ForAmerica, a group founded by longtime conservative commentator L. Brent Bozell, is releasing a short online video on Thursday designed to raise questions about Bush's conservatism. The premise of the film is built around an appearance Bush made in 2013 alongside former secretary of state Hillary Rodham Clinton. Bush, as chairman of the National Constitution Center in Philadelphia, awarded the group's Liberty Medal to Clinton during an elaborate ceremony on Independence Mall on Sept. 10, 2013, a day shy of the one-year anniversary of the attack on the U.S. diplomatic compound in Benghazi, Libya that left four Americans dead.
It's hardly a secret that some on the far-right have concerns about Jeb Bush's presidential campaign. The former Florida governor is obviously very conservative, but he also supports Common Core standards, which the right tends to hate, and has expressed some closer-to-the-mainstream views about immigration reform.
But Ed O'Keefe reports today on a conservative group that's labeled Jeb Bush "unelectable" for an entirely unexpected reason.
Even for the right, this is an odd one. ForAmerica put together a 69-second video showing Jeb Bush presenting Hillary Clinton with an award a year-and-a-half ago. The clip shows the Republican thanking Bill and Hillary Clinton "for your service to our country. We're united by love of country and public service." Simple, generic, non-committal language from a high-profile figure from one high-profile family to another.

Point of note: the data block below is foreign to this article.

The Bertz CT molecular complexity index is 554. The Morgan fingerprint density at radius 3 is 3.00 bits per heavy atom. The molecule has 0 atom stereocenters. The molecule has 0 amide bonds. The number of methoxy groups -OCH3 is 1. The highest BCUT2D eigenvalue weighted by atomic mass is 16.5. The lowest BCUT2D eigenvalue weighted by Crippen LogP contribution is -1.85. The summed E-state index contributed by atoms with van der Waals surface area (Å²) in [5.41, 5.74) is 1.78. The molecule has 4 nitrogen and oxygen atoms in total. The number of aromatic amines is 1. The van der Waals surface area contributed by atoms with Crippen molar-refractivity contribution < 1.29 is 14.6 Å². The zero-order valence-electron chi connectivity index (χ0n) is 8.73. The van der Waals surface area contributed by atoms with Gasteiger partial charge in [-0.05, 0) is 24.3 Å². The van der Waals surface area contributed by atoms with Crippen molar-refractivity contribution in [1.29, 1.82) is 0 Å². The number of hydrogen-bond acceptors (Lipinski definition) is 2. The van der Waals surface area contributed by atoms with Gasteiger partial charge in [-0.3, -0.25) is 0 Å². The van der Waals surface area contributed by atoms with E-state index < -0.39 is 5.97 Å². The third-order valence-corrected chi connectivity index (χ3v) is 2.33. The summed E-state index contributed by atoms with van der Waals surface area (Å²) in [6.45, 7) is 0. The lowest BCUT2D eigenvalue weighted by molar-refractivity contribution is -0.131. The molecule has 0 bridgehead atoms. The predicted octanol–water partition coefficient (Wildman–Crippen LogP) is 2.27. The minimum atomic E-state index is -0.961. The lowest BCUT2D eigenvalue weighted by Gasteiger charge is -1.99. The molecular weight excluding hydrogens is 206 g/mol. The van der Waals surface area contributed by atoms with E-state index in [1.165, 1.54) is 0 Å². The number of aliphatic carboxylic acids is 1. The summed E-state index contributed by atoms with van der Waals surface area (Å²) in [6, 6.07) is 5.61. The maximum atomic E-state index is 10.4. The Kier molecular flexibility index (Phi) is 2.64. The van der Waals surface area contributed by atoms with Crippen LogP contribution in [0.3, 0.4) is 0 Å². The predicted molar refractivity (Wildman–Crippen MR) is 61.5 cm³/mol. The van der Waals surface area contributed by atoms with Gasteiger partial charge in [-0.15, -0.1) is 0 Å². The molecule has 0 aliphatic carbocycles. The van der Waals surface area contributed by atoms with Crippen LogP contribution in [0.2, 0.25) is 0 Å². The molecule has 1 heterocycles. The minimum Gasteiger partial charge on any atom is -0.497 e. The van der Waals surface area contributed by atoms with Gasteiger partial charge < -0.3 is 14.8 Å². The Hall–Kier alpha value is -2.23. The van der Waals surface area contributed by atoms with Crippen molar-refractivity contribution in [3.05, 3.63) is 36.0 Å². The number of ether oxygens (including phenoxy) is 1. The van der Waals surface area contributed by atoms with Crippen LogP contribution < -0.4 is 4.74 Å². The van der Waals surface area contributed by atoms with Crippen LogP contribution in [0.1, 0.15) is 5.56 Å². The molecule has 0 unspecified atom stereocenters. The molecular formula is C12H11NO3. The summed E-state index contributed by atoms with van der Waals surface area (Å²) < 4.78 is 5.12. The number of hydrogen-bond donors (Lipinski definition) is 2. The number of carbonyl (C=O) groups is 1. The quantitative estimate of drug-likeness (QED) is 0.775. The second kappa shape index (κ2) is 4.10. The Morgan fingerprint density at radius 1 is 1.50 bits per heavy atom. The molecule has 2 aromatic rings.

The video, however, concludes with the word "unelectable," red and in all caps. And why, pray tell does this rather innocuous exchange disqualify Bush?
ForAmerica's Bozell, a fixture of far-right activism for many year, said in a statement, "Anytime Jeb calls Hillary 'Obama 2.0,' any criticism he makes of her awful record as Secretary of State, any time he shows how much of an extremist she is on the issues, will be completely dismissed when she reminds everyone that he gave her an award for public service. As it stands, Jeb has absolutely no credibility to criticize her because he has already anointed her as a great public servant; and he inexplicably did so almost a year to the day of the Benghazi massacre."
Apparently, if the National Constitution Center's award ceremony had been held on, say, July 10, 2013, Bush would have merely annoyed the Republican base. But Sept. 10, 2013 is close to Sept. 11, 2012, which evidently makes this scandalous.
I was under the mistaken impression that there was no way to connect Jeb, Hillary, and the Benghazi conspiracy theory. Clearly, I just wasn't creative enough.
Simon Maloy joked, "It's almost enough to make you feel sorry for Jeb. All he did was participate in a time-honored tradition among political elites – giving each other awards as a celebration of shared power and influence. It probably didn't even occur to him that by putting a medal around Hillary Clinton's neck he was implicating himself in the most significant and far-reaching political scandal of our age."